It is a city where time is people’s greatest resource. Services have evolved to outsource anything that might ‘waste’ your time. Task Rabbit will run your errands or clean your flat, a virtual assistant will call your electricity company so you don’t have to wait on hold, Fresh Direct will bring groceries to your 5 floor walk-up so you don’t have to spend precious minutes in the line at Trader Joes.

It is all terribly efficient. But it is good for us? Is it feeding our happiness?

I spent the past two weeks travelling in Costa Rica. It took close to 3 hours to rent a car, every meal we ordered took at lease 30 minutes to make it to our table, we had to wait for an hour in the bank to speak to someone after a machine swallowed our debit card, we got stuck behind suspiciously-leaning-cattle-bearing-trucks that barely broke 40 MPH on the highways while spewing thick black exhaust.

And yet the World Database of Happiness lists Costa Rica as the happiest of 148 nations

Quite possibly it has a lot to do with the natural beauty of the country, or the fact that they dissolved their standing army in favour of pumping money into education, but it might also have something to do with living in a country where things happen in Tico-time.

Tico time happiness

Moving more slowly, waiting more often, forces us to look around. It may infuriate us but it also has the potential to let us see things, hear things and strike up a conversation with a stranger. Maybe all our rushing around is making us blind to the world outside of our blinkered efficiency.

So back in the city of hooking cars, heavy-footed cab drivers and appointment laden weeks, I’m seeing how it feels to talk a little slower, to walk at a different pace and spend a little more time watching the chaos around me.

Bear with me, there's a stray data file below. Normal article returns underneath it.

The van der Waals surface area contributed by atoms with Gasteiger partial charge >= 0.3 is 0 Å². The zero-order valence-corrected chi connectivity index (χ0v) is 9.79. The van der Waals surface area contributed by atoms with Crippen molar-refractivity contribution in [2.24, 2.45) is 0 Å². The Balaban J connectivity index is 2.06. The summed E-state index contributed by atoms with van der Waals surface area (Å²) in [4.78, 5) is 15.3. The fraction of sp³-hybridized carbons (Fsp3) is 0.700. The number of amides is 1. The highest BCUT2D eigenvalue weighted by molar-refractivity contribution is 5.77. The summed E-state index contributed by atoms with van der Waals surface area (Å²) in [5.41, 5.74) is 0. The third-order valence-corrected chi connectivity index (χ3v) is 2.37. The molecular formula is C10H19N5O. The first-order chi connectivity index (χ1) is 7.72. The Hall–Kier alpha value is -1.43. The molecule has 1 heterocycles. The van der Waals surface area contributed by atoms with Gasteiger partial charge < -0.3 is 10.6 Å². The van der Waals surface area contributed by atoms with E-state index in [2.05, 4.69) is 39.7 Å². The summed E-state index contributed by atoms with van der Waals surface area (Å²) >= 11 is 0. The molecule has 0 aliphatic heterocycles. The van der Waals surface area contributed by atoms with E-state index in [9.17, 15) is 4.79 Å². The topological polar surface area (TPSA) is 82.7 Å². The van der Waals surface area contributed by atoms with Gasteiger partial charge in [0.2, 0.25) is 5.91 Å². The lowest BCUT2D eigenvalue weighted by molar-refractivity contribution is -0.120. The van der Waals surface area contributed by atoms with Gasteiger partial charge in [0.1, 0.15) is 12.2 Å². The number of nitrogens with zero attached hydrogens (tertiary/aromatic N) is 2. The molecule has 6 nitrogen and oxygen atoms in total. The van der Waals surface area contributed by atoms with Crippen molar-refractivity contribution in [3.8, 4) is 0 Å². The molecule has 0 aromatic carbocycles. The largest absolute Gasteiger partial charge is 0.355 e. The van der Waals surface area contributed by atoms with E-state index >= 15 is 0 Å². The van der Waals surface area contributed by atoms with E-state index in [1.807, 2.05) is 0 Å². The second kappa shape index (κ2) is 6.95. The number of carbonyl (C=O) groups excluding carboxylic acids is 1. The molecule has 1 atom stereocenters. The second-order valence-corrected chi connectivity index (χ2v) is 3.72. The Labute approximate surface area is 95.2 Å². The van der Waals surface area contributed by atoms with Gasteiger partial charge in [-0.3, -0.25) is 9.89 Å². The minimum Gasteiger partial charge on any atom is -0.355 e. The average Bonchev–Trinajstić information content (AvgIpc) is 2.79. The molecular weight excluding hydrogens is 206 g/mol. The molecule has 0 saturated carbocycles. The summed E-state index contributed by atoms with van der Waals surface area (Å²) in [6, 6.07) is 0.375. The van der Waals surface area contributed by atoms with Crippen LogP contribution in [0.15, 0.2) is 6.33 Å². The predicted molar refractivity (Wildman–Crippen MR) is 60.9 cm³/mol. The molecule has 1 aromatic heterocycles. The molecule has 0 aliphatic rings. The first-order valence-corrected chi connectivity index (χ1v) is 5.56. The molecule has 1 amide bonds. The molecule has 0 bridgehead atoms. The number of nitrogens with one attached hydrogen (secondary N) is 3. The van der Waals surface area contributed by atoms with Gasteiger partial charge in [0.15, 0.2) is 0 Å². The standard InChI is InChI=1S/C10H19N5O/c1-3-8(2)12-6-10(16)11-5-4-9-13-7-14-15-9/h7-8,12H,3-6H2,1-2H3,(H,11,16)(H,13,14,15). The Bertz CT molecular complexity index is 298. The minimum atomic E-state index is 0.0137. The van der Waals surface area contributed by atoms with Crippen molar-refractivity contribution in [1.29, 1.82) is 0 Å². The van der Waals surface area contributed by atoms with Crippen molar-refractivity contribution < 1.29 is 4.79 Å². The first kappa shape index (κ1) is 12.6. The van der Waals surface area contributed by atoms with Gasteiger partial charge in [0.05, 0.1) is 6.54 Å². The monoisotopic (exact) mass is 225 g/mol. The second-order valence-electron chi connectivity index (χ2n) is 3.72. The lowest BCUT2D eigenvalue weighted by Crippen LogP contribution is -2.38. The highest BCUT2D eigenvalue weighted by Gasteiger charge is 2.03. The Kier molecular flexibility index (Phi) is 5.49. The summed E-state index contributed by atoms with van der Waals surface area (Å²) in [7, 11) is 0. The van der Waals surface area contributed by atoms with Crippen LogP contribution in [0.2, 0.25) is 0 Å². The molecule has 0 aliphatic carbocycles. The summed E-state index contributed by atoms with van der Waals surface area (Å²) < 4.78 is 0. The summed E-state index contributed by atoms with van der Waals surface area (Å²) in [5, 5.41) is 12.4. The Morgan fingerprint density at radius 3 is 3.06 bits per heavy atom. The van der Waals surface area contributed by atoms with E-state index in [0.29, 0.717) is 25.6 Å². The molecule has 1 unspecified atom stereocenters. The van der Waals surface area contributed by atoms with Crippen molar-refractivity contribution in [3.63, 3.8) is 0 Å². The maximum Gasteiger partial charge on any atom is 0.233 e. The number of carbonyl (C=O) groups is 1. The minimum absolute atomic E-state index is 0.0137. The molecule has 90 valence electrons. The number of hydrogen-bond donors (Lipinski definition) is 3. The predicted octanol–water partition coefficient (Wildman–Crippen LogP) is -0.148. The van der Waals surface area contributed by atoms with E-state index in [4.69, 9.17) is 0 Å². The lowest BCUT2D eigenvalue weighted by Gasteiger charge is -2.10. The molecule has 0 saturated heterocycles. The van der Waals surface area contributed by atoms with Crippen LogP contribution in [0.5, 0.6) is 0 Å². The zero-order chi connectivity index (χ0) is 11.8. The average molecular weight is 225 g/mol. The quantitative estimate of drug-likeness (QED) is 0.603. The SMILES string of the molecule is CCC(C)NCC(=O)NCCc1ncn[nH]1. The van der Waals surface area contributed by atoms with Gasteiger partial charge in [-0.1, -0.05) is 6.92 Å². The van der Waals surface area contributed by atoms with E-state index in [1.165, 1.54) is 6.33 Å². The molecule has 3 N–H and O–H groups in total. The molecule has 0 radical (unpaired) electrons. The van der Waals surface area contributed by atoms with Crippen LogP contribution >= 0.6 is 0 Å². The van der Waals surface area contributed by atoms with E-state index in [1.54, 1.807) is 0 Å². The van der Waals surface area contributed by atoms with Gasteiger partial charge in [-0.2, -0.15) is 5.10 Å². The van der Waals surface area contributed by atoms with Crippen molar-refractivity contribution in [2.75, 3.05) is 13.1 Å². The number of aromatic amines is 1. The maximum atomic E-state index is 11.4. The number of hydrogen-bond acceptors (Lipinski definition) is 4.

Escaping the Silence: Stories from Out With It

It was 6 months into my year-long trip when I knew that I had been wrong, about a lot of things.

I was bumping along a dark New Mexican ridge with little idea where I was going, trying to remember my host’s quickly delivered instructions. The night had engulfed our Subaru station wagon and, with no reception on my phone, the blinking ‘check engine’ light looked more menacing than it had before.

I was on my way back to the ranch we were staying in for the night, leaving my 70th interview. I was reluctantly driving away from a man who had warily invited me into his home to ask him questions about his life, about what it meant to him to be a stutterer. Our interview had started awkwardly, both of us sitting politely on either side of his sofa with my recorder lying conspicuously between us.

He was different from any of the other 69 interviews stored on my recorder. He was the first man I had met who had never seen another stutterer before, the first person who had barely spoken about his stutter to anyone. He and I edged around the loaded word for a while. He mentioned ‘that thing I do when I talk’ and I nodded. He smiled when he ‘did it again’, I asked him to carry on.

As the hours slipped by and the sun sank into the earth, he told me how he had questioned his faith, spending many years thinking he must be possessed by the devil. He remembered reading that people had cut the ligament underneath their tongue to ‘cure’ their stutter and he held the scissors there more times than he was proud to admit. In his thick Mexican accent, he told me how he had become a teacher despite all the people who had told him that he couldn’t, or shouldn’t. He told me how honored and scared he was that his church had asked him to travel with them as an interpreter when they went to work with prison inmates in Colombia.